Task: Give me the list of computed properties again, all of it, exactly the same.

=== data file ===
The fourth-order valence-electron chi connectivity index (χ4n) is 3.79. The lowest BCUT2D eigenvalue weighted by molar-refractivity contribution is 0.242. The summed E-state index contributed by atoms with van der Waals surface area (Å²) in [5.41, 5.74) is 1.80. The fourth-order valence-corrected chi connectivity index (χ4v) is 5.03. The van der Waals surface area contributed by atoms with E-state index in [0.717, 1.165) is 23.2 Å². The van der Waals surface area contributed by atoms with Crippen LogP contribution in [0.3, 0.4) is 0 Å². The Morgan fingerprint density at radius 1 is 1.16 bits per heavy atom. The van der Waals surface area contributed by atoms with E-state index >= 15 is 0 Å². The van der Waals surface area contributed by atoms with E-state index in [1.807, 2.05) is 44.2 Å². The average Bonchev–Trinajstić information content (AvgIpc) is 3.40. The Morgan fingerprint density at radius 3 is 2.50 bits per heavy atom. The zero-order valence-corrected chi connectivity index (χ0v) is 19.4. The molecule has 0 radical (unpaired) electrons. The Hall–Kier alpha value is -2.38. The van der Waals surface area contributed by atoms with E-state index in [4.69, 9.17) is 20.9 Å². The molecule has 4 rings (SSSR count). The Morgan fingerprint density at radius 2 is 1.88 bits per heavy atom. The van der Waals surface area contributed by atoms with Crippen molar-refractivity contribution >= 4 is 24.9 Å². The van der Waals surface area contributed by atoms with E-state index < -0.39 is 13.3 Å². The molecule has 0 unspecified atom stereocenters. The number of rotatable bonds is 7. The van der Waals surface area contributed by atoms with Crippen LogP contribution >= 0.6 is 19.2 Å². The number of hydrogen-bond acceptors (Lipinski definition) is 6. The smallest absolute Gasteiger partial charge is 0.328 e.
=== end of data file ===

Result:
The fourth-order valence-electron chi connectivity index (χ4n) is 3.79. The lowest BCUT2D eigenvalue weighted by molar-refractivity contribution is 0.242. The summed E-state index contributed by atoms with van der Waals surface area (Å²) in [5.41, 5.74) is 1.80. The fourth-order valence-corrected chi connectivity index (χ4v) is 5.03. The van der Waals surface area contributed by atoms with E-state index in [0.717, 1.165) is 23.2 Å². The van der Waals surface area contributed by atoms with Crippen LogP contribution in [0.3, 0.4) is 0 Å². The Morgan fingerprint density at radius 1 is 1.16 bits per heavy atom. The van der Waals surface area contributed by atoms with E-state index >= 15 is 0 Å². The van der Waals surface area contributed by atoms with E-state index in [1.807, 2.05) is 44.2 Å². The average Bonchev–Trinajstić information content (AvgIpc) is 3.40. The Morgan fingerprint density at radius 3 is 2.50 bits per heavy atom. The zero-order valence-corrected chi connectivity index (χ0v) is 19.4. The molecule has 0 radical (unpaired) electrons. The Hall–Kier alpha value is -2.38. The van der Waals surface area contributed by atoms with E-state index in [4.69, 9.17) is 20.9 Å². The molecule has 4 rings (SSSR count). The Morgan fingerprint density at radius 2 is 1.88 bits per heavy atom. The van der Waals surface area contributed by atoms with Crippen molar-refractivity contribution >= 4 is 24.9 Å². The van der Waals surface area contributed by atoms with E-state index < -0.39 is 13.3 Å². The molecule has 0 unspecified atom stereocenters. The number of rotatable bonds is 7. The van der Waals surface area contributed by atoms with Crippen LogP contribution >= 0.6 is 19.2 Å². The number of hydrogen-bond acceptors (Lipinski definition) is 6. The smallest absolute Gasteiger partial charge is 0.328 e.